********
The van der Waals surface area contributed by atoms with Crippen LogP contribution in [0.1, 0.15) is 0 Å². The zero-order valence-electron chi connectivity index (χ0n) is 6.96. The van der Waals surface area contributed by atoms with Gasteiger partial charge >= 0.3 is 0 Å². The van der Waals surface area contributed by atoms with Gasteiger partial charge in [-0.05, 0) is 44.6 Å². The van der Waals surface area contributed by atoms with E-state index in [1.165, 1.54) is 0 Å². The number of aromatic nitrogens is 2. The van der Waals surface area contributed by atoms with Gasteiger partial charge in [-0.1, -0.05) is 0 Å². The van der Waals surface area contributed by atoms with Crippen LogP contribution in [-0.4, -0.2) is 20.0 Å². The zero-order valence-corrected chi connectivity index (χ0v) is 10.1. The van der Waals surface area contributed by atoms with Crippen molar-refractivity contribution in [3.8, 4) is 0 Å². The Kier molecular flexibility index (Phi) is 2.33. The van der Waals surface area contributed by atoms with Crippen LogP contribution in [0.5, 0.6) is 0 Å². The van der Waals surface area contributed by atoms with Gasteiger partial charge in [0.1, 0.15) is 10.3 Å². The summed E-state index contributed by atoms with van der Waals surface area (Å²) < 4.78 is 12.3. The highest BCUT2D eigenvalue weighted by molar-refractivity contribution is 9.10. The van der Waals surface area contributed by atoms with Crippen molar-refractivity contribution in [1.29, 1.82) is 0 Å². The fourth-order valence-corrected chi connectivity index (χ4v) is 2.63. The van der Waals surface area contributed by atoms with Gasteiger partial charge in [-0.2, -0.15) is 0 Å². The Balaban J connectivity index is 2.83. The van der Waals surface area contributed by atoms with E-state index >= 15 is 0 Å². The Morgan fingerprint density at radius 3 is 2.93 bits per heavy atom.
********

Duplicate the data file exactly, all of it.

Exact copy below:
The van der Waals surface area contributed by atoms with Crippen LogP contribution in [0.1, 0.15) is 0 Å². The zero-order valence-electron chi connectivity index (χ0n) is 6.96. The van der Waals surface area contributed by atoms with Gasteiger partial charge >= 0.3 is 0 Å². The van der Waals surface area contributed by atoms with Gasteiger partial charge in [-0.05, 0) is 44.6 Å². The van der Waals surface area contributed by atoms with E-state index in [1.165, 1.54) is 0 Å². The number of aromatic nitrogens is 2. The van der Waals surface area contributed by atoms with Gasteiger partial charge in [-0.1, -0.05) is 0 Å². The van der Waals surface area contributed by atoms with Crippen LogP contribution in [-0.4, -0.2) is 20.0 Å². The zero-order valence-corrected chi connectivity index (χ0v) is 10.1. The van der Waals surface area contributed by atoms with Crippen molar-refractivity contribution in [3.8, 4) is 0 Å². The Kier molecular flexibility index (Phi) is 2.33. The van der Waals surface area contributed by atoms with Crippen LogP contribution in [0.5, 0.6) is 0 Å². The van der Waals surface area contributed by atoms with Gasteiger partial charge in [0.1, 0.15) is 10.3 Å². The summed E-state index contributed by atoms with van der Waals surface area (Å²) < 4.78 is 12.3. The highest BCUT2D eigenvalue weighted by molar-refractivity contribution is 9.10. The van der Waals surface area contributed by atoms with Crippen molar-refractivity contribution in [1.29, 1.82) is 0 Å². The fourth-order valence-corrected chi connectivity index (χ4v) is 2.63. The van der Waals surface area contributed by atoms with Gasteiger partial charge in [-0.2, -0.15) is 0 Å². The Balaban J connectivity index is 2.83. The van der Waals surface area contributed by atoms with E-state index >= 15 is 0 Å². The Morgan fingerprint density at radius 3 is 2.93 bits per heavy atom.